OBJECTIVE: Long-term total parenteral nutrition (TPN) in children is often complicated by parental nutrition-associated liver disease and may even lead to liver failure. Recently, the addition of ω-3 fatty acids to TPN has been shown to reduce the risk of parental nutrition-associated liver disease. The purpose of this study was to explore the anti-inflammatory effects of ω-3 fatty acids (eicosapentaenoic acid [EPA]) to demonstrate the protection of the liver against hepatic steatosis and damage.

MATERIALS AND METHODS: Lipopolysaccharide (LPS) and prostaglandin E(2) (PGE(2)) were used to stimulate human macrophages and hepatocytes (THLE-3) to induce in vitro inflammatory condition. The cells were then incubated with either ω-3 (EPA) or ω-6 (arachidonic acid) fatty acids. Supernatants were collected at different time points for the measurement of tumor necrosis factor α (TNF-α), interleukin 6 (IL-6), and interleukin 10 (IL-10) using enzyme-linked immunosorbent assay. Furthermore, pretreated macrophages by LPS stimulation and after incubation with EPA were added to prestimulated hepatocytes for the subsequent measurement of cytokine response.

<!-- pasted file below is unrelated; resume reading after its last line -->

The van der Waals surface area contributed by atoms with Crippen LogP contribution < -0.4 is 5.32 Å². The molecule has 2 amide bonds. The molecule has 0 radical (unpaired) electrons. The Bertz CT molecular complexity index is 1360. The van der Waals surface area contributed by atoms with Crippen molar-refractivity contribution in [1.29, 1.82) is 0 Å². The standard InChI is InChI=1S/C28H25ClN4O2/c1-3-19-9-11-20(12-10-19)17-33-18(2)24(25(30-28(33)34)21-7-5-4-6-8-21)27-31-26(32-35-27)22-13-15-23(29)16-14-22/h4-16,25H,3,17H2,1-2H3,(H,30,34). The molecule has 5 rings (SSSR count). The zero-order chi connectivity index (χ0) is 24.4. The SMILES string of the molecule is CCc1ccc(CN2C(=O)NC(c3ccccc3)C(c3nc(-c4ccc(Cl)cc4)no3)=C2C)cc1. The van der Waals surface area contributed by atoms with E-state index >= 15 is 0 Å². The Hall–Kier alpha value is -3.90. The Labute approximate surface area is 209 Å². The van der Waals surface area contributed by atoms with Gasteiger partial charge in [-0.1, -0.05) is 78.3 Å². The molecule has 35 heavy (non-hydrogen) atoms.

RESULTS: Eicosapentaenoic acid effectively reduced LPS-induced or PGE(2)-induced TNF-α and IL-6 expression, and increased IL-10 expression significantly when compared with arachidonic acid. Furthermore, supernatant collected after co-culturing EPA with macrophages also suppressed the levels of TNF-α and IL-6 in hepatocytes. This would suggest that EPA not only had an anti-inflammatory effect on macrophages and hepatocytes directly, it could indirectly reduce hepatocyte inflammation through activated macrophages.

CONCLUSIONS: The addition of ω-3 fatty acids in TPN suppresses the inflammatory response via direct and indirect routes. The findings may help explain the clinical benefits of EPA in pediatric patients receiving long-term TPN.